Posted on July 20, 2021

William H. Regnery II, 80, Dies

Clay Risen, New York Times, July 16, 2021

William H. Regnery II, a reclusive heir to a Midwestern textile fortune who bankrolled some of the leading organizations and figures behind the rise of the alt-right and championed efforts to win adherents to a modernized notion of white supremacy, died on July 2 at his home in Boca Grande, Fla. He was 80.

A cousin, Alfred Regnery, said the cause was cancer.

Mr. Regnery rarely granted interviews or spoke in public, and he sought to work behind the scenes, through funding and organizing. He came to his far-right views late in life, at least publicly, saying he had grown disenchanted with the “ebullient optimism” of the Republican Party in the early 1990s.

Instead, he wrote in a 2015 memoir, “Left Behind,” he saw “nascent political correctness stifling debate, unrestricted immigration changing the demographics of the country, affirmative action penalizing whites, and open housing curtailing freedom of association.”

In response, he began to lay the intellectual groundwork for a new movement built around strengthening what he believed was America’s founding white identity, embracing eugenics, sharp immigration restrictions and even the splintering of North America into racially pure “ethnostates.”

In 2001 he founded the Charles Martel Society, named for the Frankish king who defeated a Muslim army at the Battle of Tours in 732, an event that many white supremacists credit with saving Western civilization. {snip}

{snip} To give his views a more public face, in 2005 he spent $380,000 to create the National Policy Institute, a think tank designed to inject white-supremacist ideas into mainstream political conversations.

But the institute languished for its first decade, even after Mr. Regnery hired the alt-right figure Richard Spencer, a charismatic former Ph.D. student, in 2011.

The institute organized a “European identitarian congress” in Budapest in 2014, and both Mr. Regnery and Mr. Spencer traveled to Hungary to attend. {snip} The Hungarian government banned the meeting, and Mr. Regnery was detained upon arrival at the airport and deported the next morning. Mr. Spencer, who arrived in the country by land, was also deported.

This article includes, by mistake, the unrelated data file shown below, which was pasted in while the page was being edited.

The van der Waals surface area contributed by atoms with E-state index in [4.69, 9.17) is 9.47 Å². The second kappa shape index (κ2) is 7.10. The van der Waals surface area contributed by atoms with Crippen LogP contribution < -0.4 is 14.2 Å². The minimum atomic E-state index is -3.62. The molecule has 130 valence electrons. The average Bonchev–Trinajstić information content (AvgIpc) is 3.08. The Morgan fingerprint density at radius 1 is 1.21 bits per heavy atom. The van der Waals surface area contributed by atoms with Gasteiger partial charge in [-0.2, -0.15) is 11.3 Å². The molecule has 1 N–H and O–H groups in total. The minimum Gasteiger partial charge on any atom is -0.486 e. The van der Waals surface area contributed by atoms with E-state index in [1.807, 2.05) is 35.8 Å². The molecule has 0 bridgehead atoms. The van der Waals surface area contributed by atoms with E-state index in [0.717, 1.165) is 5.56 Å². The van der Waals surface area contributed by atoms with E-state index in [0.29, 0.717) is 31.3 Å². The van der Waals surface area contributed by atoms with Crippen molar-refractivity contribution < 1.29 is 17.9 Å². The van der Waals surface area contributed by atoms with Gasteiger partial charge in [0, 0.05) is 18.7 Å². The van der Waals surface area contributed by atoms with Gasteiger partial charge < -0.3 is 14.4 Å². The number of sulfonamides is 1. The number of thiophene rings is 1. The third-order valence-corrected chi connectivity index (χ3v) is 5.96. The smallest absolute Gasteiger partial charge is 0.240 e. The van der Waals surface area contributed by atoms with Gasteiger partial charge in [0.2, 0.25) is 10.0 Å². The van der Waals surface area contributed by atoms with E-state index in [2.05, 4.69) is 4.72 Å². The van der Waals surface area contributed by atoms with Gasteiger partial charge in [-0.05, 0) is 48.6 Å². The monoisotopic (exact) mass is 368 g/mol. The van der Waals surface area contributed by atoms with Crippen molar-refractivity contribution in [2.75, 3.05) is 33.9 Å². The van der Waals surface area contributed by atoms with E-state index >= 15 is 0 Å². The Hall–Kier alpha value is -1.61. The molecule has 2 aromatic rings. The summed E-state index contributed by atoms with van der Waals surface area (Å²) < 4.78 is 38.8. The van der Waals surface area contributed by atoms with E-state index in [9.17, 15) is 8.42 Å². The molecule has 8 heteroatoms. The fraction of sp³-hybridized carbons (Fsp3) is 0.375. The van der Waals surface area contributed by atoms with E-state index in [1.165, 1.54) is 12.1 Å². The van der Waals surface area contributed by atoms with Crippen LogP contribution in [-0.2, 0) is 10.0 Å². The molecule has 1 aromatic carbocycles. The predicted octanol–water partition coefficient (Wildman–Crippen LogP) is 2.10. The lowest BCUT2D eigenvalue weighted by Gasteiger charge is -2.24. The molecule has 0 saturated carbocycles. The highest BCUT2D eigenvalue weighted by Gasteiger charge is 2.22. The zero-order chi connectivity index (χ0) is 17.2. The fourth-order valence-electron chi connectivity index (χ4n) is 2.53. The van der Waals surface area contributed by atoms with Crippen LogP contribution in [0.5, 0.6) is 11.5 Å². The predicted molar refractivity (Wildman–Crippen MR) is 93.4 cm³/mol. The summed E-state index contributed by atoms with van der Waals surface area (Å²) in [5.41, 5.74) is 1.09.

Their fortunes turned a year later, as Donald J. Trump, early in his presidential campaign, began to energize the far right with his calls for immigration restrictions and other policies long advocated by the institute.

Mr. Regnery saw Mr. Trump’s victory as his own. At an institute conference in Washington just after the 2016 election, he said, “I never thought in my life I would experience an event such as this, and I am now persuaded that with your courage the alt-right side of history will prevail.”

Mr. Regnery preferred to keep out of the spotlight and let Mr. Spencer speak for the institute. But in a 2017 interview with Buzzfeed News, he took credit for the seemingly sudden rise of the alt-right.

“My support,” he said, “has produced a much greater bang for the buck than by the brothers Koch or Soros Inc.”


William Henry Regnery II was born on Feb. 25, 1941, in the Chicago area and grew up in Hinsdale, Ill., a suburb. His father, William F. Regnery, worked for the family textile business, Joanna-Western Mills. {snip}


Mr. Regnery was not the only member of his family active in conservative politics. His grandfather, William H. Regnery, was a founding member of the America First Committee, which sought to keep the United States out of World War II. His uncle Henry founded Regnery Publishing, which produces books by a range of conservative voices, including William F. Buckley Jr., Ann Coulter and Mr. Trump.

Mr. Regnery attended the University of Pennsylvania, where he studied political science and joined the Intercollegiate Studies Institute, a conservative student organization co-founded by Mr. Buckley. He left before graduating to work on Senator Barry Goldwater’s 1964 presidential campaign.